New York City's public schools have been largely unaffected by lingering resistance to the city's vaccination mandate for Department of Education (DOE) employees.
The controversial mandate went into effect on Monday, a week after the 2nd U.S. Circuit Court of Appeals struck down a challenge to it.
On Wednesday, Mayor Bill de Blasio reported that about 3,000 teachers from 1,600 city schools were on unpaid leave due to the new rules, which require DOE employees to have at least one dose of a COVID-19 vaccine to continue working.
The city has more than enough substitutes to cover the openings caused by the remaining vaccine holdouts, according to de Blasio and the DOE.
The DOE previously reported that about 95 percent of its employees had met the vaccine requirements, including 96 percent of teachers and 99 percent of school principals.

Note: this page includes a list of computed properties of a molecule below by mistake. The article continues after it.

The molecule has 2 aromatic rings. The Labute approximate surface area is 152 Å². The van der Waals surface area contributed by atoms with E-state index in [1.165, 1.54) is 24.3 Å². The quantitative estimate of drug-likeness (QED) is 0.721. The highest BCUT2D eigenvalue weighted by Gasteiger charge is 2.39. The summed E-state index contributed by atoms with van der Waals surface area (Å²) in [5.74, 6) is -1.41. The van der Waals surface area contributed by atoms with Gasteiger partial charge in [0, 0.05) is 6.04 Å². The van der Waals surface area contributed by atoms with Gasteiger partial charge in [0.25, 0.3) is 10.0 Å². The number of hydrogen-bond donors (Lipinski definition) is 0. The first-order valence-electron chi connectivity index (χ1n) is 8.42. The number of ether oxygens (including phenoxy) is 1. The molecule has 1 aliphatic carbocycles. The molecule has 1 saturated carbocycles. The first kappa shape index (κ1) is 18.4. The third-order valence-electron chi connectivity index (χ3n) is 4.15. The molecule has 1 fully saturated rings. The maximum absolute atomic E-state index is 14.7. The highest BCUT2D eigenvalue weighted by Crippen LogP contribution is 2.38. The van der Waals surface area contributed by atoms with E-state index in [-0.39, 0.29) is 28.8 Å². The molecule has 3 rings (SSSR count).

On Tuesday, a judge again ruled in favor of the city, rejecting a request to temporarily block the vaccine mandate.
U.S. District Judge Mary Kay Vyskocil said the lawsuit filed on behalf of several DOE employees did not meet the requirements of irreparable harm, likelihood of success of public interest. Vyskocil said she could not "ignore the harm that could take place if the schoolchildren were exposed to the risk of COVID" if she issued the injunction.
That harm "cannot be undone," she added.
De Blasio said Tuesday that the mandates are a crucial step to keeping children safe from COVID.
"The mandates have worked," he said in a virtual new briefing. "We need to use them more and more all over the country."
He later confirmed that he will be discussing vaccine requirements for other departments, like the police, "over the next few days."
The vaccine mandate for city teachers went into effect a week after a statewide mandate for hospital and nursing home workers went into effect. Like with NYC schools, despite loud opposition to the new rules, most healthcare facilities reported widespread cooperation and a dramatic increase in vaccination rate.